May 24

Semi-automated Building Extraction from Aerial Imagery


A combination of traditional photogrammetric techniques and new software applications can now be used for semi-automated building extraction from high-resolution aerial imagery. This process enables a cost-effective alternative to manual building footprint compilation. Ayres Associates has developed workflows that support the creation of both simple 2D footprints and complex 3D buildings tailored to meet project needs and budget constraints.


Image Correlation

The task of extracting buildings from high-resolution aerial imagery begins with a point cloud derived from stereo-imagery. This point cloud is generated through a process called Image Correlation, also known as Photo-Correlated Digital Surface Modeling, or Semi-Global Matching (SGM). The overall procedure of extracting building from the image-correlated point cloud uses a combination of traditional photogrammetric mapping principles and software designed for LiDAR processing.


Image correlation is not exactly a new process: Ayres Associates has been using auto-correlation processes to build orthoimagery surfaces for 15 years. As aerial imagery programs are trending toward higher resolution, and with the introduction of new software, such as Intergraph’s Semi-Global Matching (SGM), we are now capable of generating point clouds with much greater definition and higher accuracy. Through this methodology we are generating millions of points per stereo-model which are then edited in the same fashion as LiDAR. These point clouds are efficiently processed in software systems built for managing large LiDAR data sets, including the TerraSolid suite.


Colorized Point Cloud

One unique advantage to using image correlated point clouds is the incorporation of RGB (and/or IR) values. The point cloud can be attributed with pixel values extracted from the aerial imagery- resulting is something that looks like a 3D photograph. This provides our specialists with an additional element for interpreting point clouds during the editing and classification process.



Feature Extraction

Building extraction occurs after image point cloud processing and editing is completed. Feature extraction software with edge detection and modeling tools will generate vector polygons from the classified imagery point cloud. Our specialists write customized macros to account for project specifics to better inform the software and define outputs. Additionally, the software permits some degree of customization based on the project landcover, such as urban vs rural environments.




The modeling software is capable of generating 2D building footprints and 3D complex rooflines. These can then be formatted to CAD based platforms or incorporated into a GIS world. Ayres has generated 3D buildings that have been ingested into Google Earth and Esri geodatabases.

2D Buildings

The image below shows 2D building extracted from 6” aerial imagery of Sun Prairie, WI.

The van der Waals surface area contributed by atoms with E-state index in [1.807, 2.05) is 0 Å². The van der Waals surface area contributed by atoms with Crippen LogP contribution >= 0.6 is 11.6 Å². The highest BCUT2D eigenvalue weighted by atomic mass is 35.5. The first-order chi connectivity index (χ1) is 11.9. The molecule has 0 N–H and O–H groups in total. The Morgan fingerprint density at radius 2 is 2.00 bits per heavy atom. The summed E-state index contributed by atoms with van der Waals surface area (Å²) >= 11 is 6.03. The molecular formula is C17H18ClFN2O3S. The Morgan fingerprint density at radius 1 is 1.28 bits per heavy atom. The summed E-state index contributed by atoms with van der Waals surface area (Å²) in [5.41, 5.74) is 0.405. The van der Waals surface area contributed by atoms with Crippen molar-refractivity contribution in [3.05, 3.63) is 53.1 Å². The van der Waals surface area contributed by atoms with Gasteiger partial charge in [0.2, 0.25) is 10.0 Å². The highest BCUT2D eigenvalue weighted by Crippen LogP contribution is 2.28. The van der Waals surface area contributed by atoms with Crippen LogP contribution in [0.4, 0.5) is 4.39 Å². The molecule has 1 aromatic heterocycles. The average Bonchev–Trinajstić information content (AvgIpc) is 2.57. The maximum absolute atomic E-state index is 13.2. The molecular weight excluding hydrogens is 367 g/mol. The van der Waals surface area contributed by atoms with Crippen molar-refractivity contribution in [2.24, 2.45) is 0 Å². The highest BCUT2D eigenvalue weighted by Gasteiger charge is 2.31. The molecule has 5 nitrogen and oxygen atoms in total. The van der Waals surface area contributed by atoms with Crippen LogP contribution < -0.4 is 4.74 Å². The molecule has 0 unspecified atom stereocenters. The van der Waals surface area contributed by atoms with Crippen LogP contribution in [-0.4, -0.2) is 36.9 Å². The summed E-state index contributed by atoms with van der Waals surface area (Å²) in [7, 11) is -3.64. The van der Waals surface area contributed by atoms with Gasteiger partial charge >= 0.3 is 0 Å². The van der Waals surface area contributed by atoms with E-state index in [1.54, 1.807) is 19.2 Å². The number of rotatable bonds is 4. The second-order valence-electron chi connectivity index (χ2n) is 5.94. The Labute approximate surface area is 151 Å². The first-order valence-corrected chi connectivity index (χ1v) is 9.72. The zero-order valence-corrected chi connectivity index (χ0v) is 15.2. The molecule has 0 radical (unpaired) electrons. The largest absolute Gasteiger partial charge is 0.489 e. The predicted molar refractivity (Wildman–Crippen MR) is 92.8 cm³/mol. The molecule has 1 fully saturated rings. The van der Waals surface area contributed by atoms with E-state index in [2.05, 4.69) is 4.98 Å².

Extruded Buildings

The image below shows 2D building extracted from 6” aerial imagery and extruded to maximum building elevation.




3D Buildings

The image below shows 3D building extracted from 3” aerial imagery of Sun Prairie, WI.


3D Buildings to Google Earth

The image below shows 3D building imported into Google Earth. TP_metra

Capabilities and Limiting Factors

The software’s ability to automatically model buildings relies on several key elements of the input data. For example, the characteristics of the flight planning and image acquisition play a big role in the building output. These factors includes the camera system used, the native image resolution (ground sample distance), flight line overlap (sidelap), and frame overlap (forward lap). In some instances we are now planning imagery missions to better facilitate feature extraction.

Other limiting factors associated with landcover types can influence the automation process- especially tree canopy coverage. The automated extraction works best in areas with minimal overhanging trees. Generally, urban and agricultural environments are conducive to better automation.

Results from the automated process are not perfect, nor should they be deemed as accurate as those compiled by traditional, manual photogrammetric compilation. Manual edit at various stages throughout the process can introduce significant improvements to the end product. It is important to note that the degree of manual edit can be scaled according to project and budget needs.

Change Detection and Leveraging Existing Imagery

This approach may encourage more frequent updates of base mapping information to measure and document change in landscape. Since many of our clients have multiple imagery datasets going back over a decade, more opportunities for change detection analysis exist. Rapidly evolving hardware and software applications like this will enable new perspectives on semi-automated feature extraction and the role of 3D modeling in everyday GIS applications.


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